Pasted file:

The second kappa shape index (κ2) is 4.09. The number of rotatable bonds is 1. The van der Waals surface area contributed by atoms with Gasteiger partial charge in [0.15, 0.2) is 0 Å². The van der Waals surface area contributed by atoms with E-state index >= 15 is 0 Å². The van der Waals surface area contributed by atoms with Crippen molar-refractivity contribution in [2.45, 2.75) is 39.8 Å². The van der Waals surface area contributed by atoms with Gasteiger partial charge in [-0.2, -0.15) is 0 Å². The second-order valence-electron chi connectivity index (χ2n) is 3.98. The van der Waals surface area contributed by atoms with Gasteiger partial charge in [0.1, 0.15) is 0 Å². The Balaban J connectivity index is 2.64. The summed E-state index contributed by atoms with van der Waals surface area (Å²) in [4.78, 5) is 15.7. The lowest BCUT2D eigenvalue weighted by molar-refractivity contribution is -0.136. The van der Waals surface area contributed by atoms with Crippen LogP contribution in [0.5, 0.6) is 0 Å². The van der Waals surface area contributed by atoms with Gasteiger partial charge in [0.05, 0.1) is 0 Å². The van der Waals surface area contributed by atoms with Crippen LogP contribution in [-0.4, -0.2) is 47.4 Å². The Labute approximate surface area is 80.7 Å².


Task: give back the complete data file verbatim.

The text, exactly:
The second kappa shape index (κ2) is 4.09. The number of rotatable bonds is 1. The van der Waals surface area contributed by atoms with Gasteiger partial charge in [0.15, 0.2) is 0 Å². The van der Waals surface area contributed by atoms with E-state index >= 15 is 0 Å². The van der Waals surface area contributed by atoms with Crippen molar-refractivity contribution in [2.45, 2.75) is 39.8 Å². The van der Waals surface area contributed by atoms with Gasteiger partial charge in [-0.2, -0.15) is 0 Å². The second-order valence-electron chi connectivity index (χ2n) is 3.98. The van der Waals surface area contributed by atoms with Gasteiger partial charge in [0.1, 0.15) is 0 Å². The Balaban J connectivity index is 2.64. The summed E-state index contributed by atoms with van der Waals surface area (Å²) in [4.78, 5) is 15.7. The lowest BCUT2D eigenvalue weighted by molar-refractivity contribution is -0.136. The van der Waals surface area contributed by atoms with Crippen LogP contribution in [0.5, 0.6) is 0 Å². The van der Waals surface area contributed by atoms with Gasteiger partial charge in [0.05, 0.1) is 0 Å². The van der Waals surface area contributed by atoms with Crippen LogP contribution in [-0.4, -0.2) is 47.4 Å². The Labute approximate surface area is 80.7 Å².